I wasn’t able to get any pictures of Team Bison Tactical shooting this stage.

 

 3. Masterpiece Arms – Shooters Choice

Stage Description:  Shooter will begin standing port arms mag in bolt back with their foot touching the red stake. There are 5 designated shooting positions. At start command shooter moves into their chosen 1st position and engages the corresponding target with 2 shots, hit or miss. Shooter transitions to their chosen 2nd position and engages the corresponding target with 2 shots, hit or miss. Shooter repeats this process until all 5 positions have been used. Shooter may shoot the targets in any order they choose, but MAY NOT return to a position previously used.

Engage Target 1 from Position 1, engage Target 2 from Position 2, engage Target 3 from Position 3, engage Target 4 from Position 4, engage Target 5 from Position 5.

Day 1 – 2 minute par time, any and all gear allowed

Day 2 – 1 minute 30 second par time, bipod ORfront bag plus 1 bag allowed (same gear through entire stage)

Round Count: 10

Maximum points: 10

Target 1 - 189 yds (2” diamond – Right tank)

Target 2 - 421 yds (8” round –right tree)

Target 3 - 609 yds (12” round – left tree)

Target 4 - 824 yds (21” round - prone)

Target 5 - 491 yds (10” round – left tank)

 

Summary:  This was a difficult stage because it forced you to think about the sequence you had to shoot the stage while doing your stage planning as well.  Since the entire squad only had 1 minute for stage prep (where they could look at the props and plan), you didn’t have a lot of time to prepare for this stage.  The variety of props presents a challenge to determine what gear to use, since there was quite a range of positions from prone, kneeling/sitting and standing.

 

Some pictures of our team shooting this stage (left to right positions are  1. Tank trap  2. Prone 3. In the tree branch   4. On the lower tree branch and  5. The Right Tank Trap):

Lewie getting ready to start stage Shooter's Choice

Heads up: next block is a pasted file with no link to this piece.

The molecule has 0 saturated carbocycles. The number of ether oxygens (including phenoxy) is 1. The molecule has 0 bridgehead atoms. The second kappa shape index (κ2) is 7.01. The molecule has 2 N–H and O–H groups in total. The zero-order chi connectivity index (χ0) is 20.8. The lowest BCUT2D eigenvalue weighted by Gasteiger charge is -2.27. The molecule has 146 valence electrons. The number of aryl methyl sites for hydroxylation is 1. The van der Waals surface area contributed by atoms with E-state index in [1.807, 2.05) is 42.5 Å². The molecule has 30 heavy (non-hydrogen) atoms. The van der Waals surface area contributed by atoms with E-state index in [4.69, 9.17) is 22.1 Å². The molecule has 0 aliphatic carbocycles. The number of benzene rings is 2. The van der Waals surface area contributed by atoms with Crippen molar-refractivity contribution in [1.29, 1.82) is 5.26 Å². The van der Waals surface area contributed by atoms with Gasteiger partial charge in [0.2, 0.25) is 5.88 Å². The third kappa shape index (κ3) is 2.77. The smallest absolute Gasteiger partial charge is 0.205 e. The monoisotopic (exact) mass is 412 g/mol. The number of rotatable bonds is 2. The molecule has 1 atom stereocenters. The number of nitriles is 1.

Lewie on Shooters Choice

Lewie Shooting the "Shooter's Choice" stage

 4. Shadow Tech – Tripod Challenge

Stage Description:  Shooter may stage their rifle on their tripod if desired, but rifle shall be pointed “in the direction” of Target 12 (3rd target). If Shooter does not stage rifle, the shooter will start port arms. At start command shooter moves into position within arm’s reach of green stake and engages each target with 2 rounds, near to far from the standing position off of the tripod.

Day 1 – 2 minute par time, any and all gear allowed

Day 2 – 1 minute 30 second par time, tripod only allowed

Round Count: 10

Maximum points: 10

Target 15 - 70 yds (2” round)

Target 16 - 147 yds (4” diamond)

Target 17 - 261 yds (6” diamond)

Target 18 - 383 yds (8” diamond)

Target 19 - 705 yds (12” diamond)

 

Summary:  This stage was also on a slope, with the first target at a very steep angle down in the gully directly below the shooter.  This required a high amount of angle for the first target which was also closer than most people’s zero range (typically 100 yards).  This meant dialing below your zero if your zero-stop allowed, or holding above your crosshairs in the scope’s reticle.  Then you had to transition up the slope to engage the remaining targets, ending with the final target which was atop a very far ridge.  The targets on this stage were difficult to find, so some people timed out because they couldn’t spot the targets.  Keeping your magnification on a lower power and managing your position behind the tripod were the two most importing considerations for this stage.  My Feisol tripod was fitted with a leveling base which didn’t work for this stage as the angle change was greater than allowed by the base, so I borrowed Scott’s Feisol which had a standard ballhead.

 

Some pictures of our team shooting this stage:

  Scotty shooting the stage "Tripod Challenge"

  stage Tripod Challenge

 

Team performance at the match:

Scott DeCapio 10th place

Fred Barton 21st place

Kevin Umlauf 38th place

Lewie Smith 66th place

Frederick Barton
Frederick Barton